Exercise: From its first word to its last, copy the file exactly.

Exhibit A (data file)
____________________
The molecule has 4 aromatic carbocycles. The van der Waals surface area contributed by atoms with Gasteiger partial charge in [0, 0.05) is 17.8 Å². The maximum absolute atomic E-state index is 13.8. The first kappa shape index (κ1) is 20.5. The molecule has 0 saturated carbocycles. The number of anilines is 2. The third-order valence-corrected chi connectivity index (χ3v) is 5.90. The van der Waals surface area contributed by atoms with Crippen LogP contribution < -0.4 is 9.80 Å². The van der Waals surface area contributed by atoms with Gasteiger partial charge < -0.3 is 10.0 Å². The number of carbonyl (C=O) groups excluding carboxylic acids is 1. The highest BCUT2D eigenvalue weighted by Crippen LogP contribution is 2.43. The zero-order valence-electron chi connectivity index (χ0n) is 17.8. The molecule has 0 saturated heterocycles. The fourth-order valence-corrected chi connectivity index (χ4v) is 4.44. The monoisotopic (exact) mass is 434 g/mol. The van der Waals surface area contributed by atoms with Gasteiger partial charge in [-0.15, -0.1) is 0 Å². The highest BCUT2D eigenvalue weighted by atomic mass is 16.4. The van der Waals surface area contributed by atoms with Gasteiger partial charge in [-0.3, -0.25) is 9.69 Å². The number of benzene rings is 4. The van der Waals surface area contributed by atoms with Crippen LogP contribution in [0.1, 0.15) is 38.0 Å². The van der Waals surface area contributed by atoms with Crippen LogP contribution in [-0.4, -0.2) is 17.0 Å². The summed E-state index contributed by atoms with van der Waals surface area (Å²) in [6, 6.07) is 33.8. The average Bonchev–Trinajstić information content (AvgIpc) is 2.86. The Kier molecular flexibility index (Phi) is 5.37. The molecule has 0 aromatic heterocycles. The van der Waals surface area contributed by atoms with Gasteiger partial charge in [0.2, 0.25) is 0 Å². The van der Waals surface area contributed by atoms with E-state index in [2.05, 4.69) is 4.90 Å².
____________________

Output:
The molecule has 4 aromatic carbocycles. The van der Waals surface area contributed by atoms with Gasteiger partial charge in [0, 0.05) is 17.8 Å². The maximum absolute atomic E-state index is 13.8. The first kappa shape index (κ1) is 20.5. The molecule has 0 saturated carbocycles. The number of anilines is 2. The third-order valence-corrected chi connectivity index (χ3v) is 5.90. The van der Waals surface area contributed by atoms with Crippen LogP contribution < -0.4 is 9.80 Å². The van der Waals surface area contributed by atoms with Gasteiger partial charge < -0.3 is 10.0 Å². The number of carbonyl (C=O) groups excluding carboxylic acids is 1. The highest BCUT2D eigenvalue weighted by Crippen LogP contribution is 2.43. The zero-order valence-electron chi connectivity index (χ0n) is 17.8. The molecule has 0 saturated heterocycles. The fourth-order valence-corrected chi connectivity index (χ4v) is 4.44. The monoisotopic (exact) mass is 434 g/mol. The van der Waals surface area contributed by atoms with Gasteiger partial charge in [-0.15, -0.1) is 0 Å². The highest BCUT2D eigenvalue weighted by atomic mass is 16.4. The van der Waals surface area contributed by atoms with Gasteiger partial charge in [-0.3, -0.25) is 9.69 Å². The number of benzene rings is 4. The van der Waals surface area contributed by atoms with Crippen LogP contribution in [0.1, 0.15) is 38.0 Å². The van der Waals surface area contributed by atoms with Crippen LogP contribution in [-0.4, -0.2) is 17.0 Å². The summed E-state index contributed by atoms with van der Waals surface area (Å²) in [6, 6.07) is 33.8. The average Bonchev–Trinajstić information content (AvgIpc) is 2.86. The Kier molecular flexibility index (Phi) is 5.37. The molecule has 0 aromatic heterocycles. The van der Waals surface area contributed by atoms with Gasteiger partial charge in [0.2, 0.25) is 0 Å². The van der Waals surface area contributed by atoms with E-state index in [2.05, 4.69) is 4.90 Å².